Bore and Stroke have no effect on Horsepower (Part 2)

KTM X-Bow Engine [via]

Last week  I explained the relationship between horsepower and torque.  For this post, I will explain the second concept – how torque is calculated inside a bike engine

Engine torque calculation

The torque that an engine develops is a result of the torque exerted by the piston on the crankshaft.  (For multiple pistons, remember to add the torque for each piston).

Picture 1 below shows how the downward force of the piston is translated into a torque ‘force’ on the crankshaft via the connecting rod.

We can see that torque and piston are related in someway, but how so? Like this:

Torque = Piston Force x Crank pin offset  — (Picture 2)

Still with me so far? Good.

So how do we calculate this Piston Force and Crank Pin offset?

Piston Force          =    Pressure on piston face x piston face area  =    P x π x (Bore/2)2

Crank Pin offset    =    Stroke / 2

See the Picture 3 below for a clearer explanation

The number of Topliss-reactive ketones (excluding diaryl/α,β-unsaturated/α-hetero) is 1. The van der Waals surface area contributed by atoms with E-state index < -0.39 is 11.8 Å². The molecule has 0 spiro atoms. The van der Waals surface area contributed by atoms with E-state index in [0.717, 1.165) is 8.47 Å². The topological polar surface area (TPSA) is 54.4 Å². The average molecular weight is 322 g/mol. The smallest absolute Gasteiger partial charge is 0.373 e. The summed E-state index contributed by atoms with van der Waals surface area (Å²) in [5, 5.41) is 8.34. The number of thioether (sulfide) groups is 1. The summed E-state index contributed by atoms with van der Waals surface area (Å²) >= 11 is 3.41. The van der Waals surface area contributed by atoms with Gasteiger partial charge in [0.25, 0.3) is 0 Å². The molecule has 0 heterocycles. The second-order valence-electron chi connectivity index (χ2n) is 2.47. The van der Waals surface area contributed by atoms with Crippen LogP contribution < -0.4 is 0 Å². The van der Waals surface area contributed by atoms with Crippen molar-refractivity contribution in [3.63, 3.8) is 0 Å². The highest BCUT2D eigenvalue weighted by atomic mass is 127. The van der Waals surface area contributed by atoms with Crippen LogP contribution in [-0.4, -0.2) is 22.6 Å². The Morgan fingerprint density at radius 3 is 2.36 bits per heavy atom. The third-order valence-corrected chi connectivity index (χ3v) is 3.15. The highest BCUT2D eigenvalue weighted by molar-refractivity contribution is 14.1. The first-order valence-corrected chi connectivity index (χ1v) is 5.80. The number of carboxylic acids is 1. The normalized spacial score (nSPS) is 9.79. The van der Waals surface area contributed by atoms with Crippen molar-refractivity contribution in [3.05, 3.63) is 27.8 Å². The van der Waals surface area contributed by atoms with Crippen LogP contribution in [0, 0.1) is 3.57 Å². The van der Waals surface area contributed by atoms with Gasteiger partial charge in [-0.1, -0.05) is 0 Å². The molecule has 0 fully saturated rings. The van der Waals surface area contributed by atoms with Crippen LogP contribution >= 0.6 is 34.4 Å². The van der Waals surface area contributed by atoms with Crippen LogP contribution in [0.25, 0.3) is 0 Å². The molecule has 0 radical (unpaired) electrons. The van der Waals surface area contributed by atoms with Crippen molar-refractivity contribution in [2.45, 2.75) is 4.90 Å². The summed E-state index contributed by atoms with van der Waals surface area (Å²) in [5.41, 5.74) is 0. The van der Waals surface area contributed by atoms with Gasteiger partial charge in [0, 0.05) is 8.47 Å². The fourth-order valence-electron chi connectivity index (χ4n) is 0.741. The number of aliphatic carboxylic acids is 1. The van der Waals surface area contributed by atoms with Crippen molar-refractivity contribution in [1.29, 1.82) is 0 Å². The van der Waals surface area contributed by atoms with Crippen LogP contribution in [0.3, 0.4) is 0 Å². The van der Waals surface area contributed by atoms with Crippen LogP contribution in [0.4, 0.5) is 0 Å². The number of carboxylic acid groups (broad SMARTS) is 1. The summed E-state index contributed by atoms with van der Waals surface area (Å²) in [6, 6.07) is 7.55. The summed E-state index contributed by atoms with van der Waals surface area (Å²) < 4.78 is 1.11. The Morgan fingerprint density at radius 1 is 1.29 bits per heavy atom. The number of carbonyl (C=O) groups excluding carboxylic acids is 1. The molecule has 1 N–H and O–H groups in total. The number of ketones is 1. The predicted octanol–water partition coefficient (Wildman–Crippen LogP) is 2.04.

So back to the equation

Torque   =    [Piston Force] x [Crank pin offset]    =    [P x π x (Bore/2)2 ] x [Stroke / 2]

This is the equation I need to prove that Torque (and hence horsepower) is independent of Bore and Stroke.

Lets go back to the table.

2 similar capacity engines with different bore and stroke combinations

Since pressure is constant in both these engines, we can leave it as P.  Plugging in the bore and stroke values into the above equation:

Torque of Engine 1            =          P x [π x (58/2)2 x 47.3 / 2]  — [formula for capacity]

=          P x 125 / 2

Torque of Engine 2            =          P x [π x (52.37/2)2 x 58 / 2] — [formula for capacity]

=          P x 125 / 2

So there you have it, a mathematical proof that torque is independent of Bore and Stroke, and hence has no effect on horsepower.

I hope you’re still with me, and that you benefited from my learning.  More to come next time.

If I made any mistakes, comments and critique are most welcome below!